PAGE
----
# Language models revisited

This blog is inspired by an excellent slides *From Sequence Modeling to Translation* by Kyunghyun Cho. You can view it here.

## Why language models

When it comes to the NLP problem, we often want to know how **likely** a sentence is, that is, for a sentence \(s=w_1w_2...w_T\), we want to model the probability:

As we know, n-gram is the one of the most popular language models. n is typically 1, 2, 3 or even 4 for most of the time.

n-gram has made the following two assumptions:

- Markov independence: the current word depends on previous n words.
- Non-parametric Estimator: probability is directly counted.

namely, we get

\[P(s) = \prod_i P(w_i \vert w_{i-1}, ..., w_{i-n})\]where each probability on the right is computed by counting the occurrence of words in our training corpus, like

\[P(w_i \vert w_{i-1}) = \frac{count(w_{i-1} w_i)}{\sum_j count(w_{i-1} w_j)}\]n-gram models are facing two potential problems:

- Rare terms: It’s clear that our corpus don’t cover all the word that may appear in the reality, which leads to some zero probabilities in n-gram while it’s actually very possible.
- No generalization: You know one word
*w*is followed by another, but you cannot get the similar probability for other words close to*w*in their meaning.

To solve the first problem, people invented many smoothing methods. The word *smoothing* vividly explains what it does: to *smooth* the distribution for all n-grams, those with high probability are more or less lowered and the *spared probability* is then distributed to the n-grams with 0 probability.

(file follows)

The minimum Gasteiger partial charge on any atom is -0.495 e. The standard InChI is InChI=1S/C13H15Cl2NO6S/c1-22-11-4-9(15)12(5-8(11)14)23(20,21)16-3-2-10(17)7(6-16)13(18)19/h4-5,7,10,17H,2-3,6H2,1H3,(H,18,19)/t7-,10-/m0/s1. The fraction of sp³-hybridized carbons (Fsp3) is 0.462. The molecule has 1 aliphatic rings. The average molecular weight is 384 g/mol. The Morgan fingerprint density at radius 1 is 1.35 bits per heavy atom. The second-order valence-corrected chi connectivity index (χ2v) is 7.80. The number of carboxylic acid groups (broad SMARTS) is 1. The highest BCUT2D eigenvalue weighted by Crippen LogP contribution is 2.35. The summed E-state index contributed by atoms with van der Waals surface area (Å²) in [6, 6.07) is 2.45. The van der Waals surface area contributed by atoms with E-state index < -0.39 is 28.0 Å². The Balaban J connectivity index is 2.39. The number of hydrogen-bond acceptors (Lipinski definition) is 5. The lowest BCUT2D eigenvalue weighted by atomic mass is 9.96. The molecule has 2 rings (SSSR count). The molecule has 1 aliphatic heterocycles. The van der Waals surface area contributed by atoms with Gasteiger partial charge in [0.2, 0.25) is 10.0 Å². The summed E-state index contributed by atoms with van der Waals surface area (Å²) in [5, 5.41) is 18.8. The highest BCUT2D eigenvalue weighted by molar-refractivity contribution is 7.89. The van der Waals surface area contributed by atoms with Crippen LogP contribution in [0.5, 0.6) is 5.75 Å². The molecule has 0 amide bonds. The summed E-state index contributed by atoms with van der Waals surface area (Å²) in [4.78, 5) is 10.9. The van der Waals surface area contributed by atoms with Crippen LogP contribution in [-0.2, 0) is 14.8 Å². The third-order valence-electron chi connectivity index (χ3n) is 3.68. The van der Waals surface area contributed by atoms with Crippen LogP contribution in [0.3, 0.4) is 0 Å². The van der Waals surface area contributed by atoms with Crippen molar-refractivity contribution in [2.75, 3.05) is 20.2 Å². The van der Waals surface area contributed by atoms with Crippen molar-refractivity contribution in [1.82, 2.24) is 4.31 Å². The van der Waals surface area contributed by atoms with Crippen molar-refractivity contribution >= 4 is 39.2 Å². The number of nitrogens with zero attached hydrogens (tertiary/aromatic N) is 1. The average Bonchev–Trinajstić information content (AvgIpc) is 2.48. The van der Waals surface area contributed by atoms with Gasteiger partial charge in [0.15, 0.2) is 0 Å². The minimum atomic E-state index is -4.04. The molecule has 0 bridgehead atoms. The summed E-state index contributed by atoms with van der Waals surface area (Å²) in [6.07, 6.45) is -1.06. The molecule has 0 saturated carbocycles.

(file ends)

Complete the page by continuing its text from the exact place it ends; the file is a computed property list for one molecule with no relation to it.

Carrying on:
There’re quite a lot of smoothing methods and people have done many comparisions for them.

- Laplace smoothing or additive smoothing
- Good-Turing
- Katz smoothing
- Jelinek-Mercer smoothing
- Witten-Bell smoothing
- Kneser-Ney smoothing
- Church-Gale

## Move to Neural Network Language Models(NNLM)

### Relax the 2nd assumption

When we convert the non-parametric estimator to a parametric one, we disgard the previous n-gram probability and turn to a function parameterized by, say, theta.

\[P(x_t \vert x_{t-n}, ..., x_{t-1}) \approx f_\theta(x_{t-n}, ..., x_{t-1})\]We denote the word embedding matrix with **W**, internal map with **U** and map with **V** back to vocabulary.

\(\forall t, Wx_t\) is the word’s embedding.

Concatenate all the adjacent words together, we get the context vector.

\[h_t = (x_t, x_{t-1}, ..., x_{t-n+1})\]The unnormalized probability is thus

\[y = V(\phi(Uh+b)+c)\]Using softmax on it will yield the final probability we want.

\[P(x_t=i\vert ...) = \frac{\exp(y_i)}{\sum_j\exp(y_j)}\]### Relax the first assumption

What if we do not preserve the n-th order markov assumption? We get

\[P(x_1, ..., x_T) \approx \prod_{t=1}^T P(x_t \vert x_{t-1}, ..., x_1)\]We thus use the recurrent network to produce it. Every probability can be computed by

\[h_t = h_{t-1} \oplus x_t \text{ and } y_t = \triangleright h_t\]Here two operators are based on data and network design.

- Addition
- Pop Out

The addition may be implemented as some affine transformation(with a nonlinear function), and the Pop may be another affine one. The final probability can also be optained using softmax.

To train such an RNN, use Back-Propagation Through Time(BPTT). I haven’t did any research on it now.

## Tips for RNN

RNN does have new problems, too.

**Gradient Vanishing**may occur when the train is long.- There’s also so-called
**Gradient Exploding**, too. - RNN may not remember things with too long distance.

For the third problem, Gated Recurrent Unit(GRU) or LSTM may help. We can also choose to use **Attention-based Models**, but that’s another question and needs a new post.

We may also adopt some **adaptive learning rate algorithm** (Adagrad, Adadelta, Adam, et al.) when training networks.

Theano gives the automatic differentiation, too.

## Bibliography

- Kyunghyun Cho. From Sequence Modeling to Translation. 2015. https://drive.google.com/file/d/0B16RwCMQqrtdNEhwbHN2bXJzdXM/view
- 宗成庆. 统计自然语言处理（第2版）. 清华大学出版社, 2013. Douban. Web. 21 Oct. 2015.

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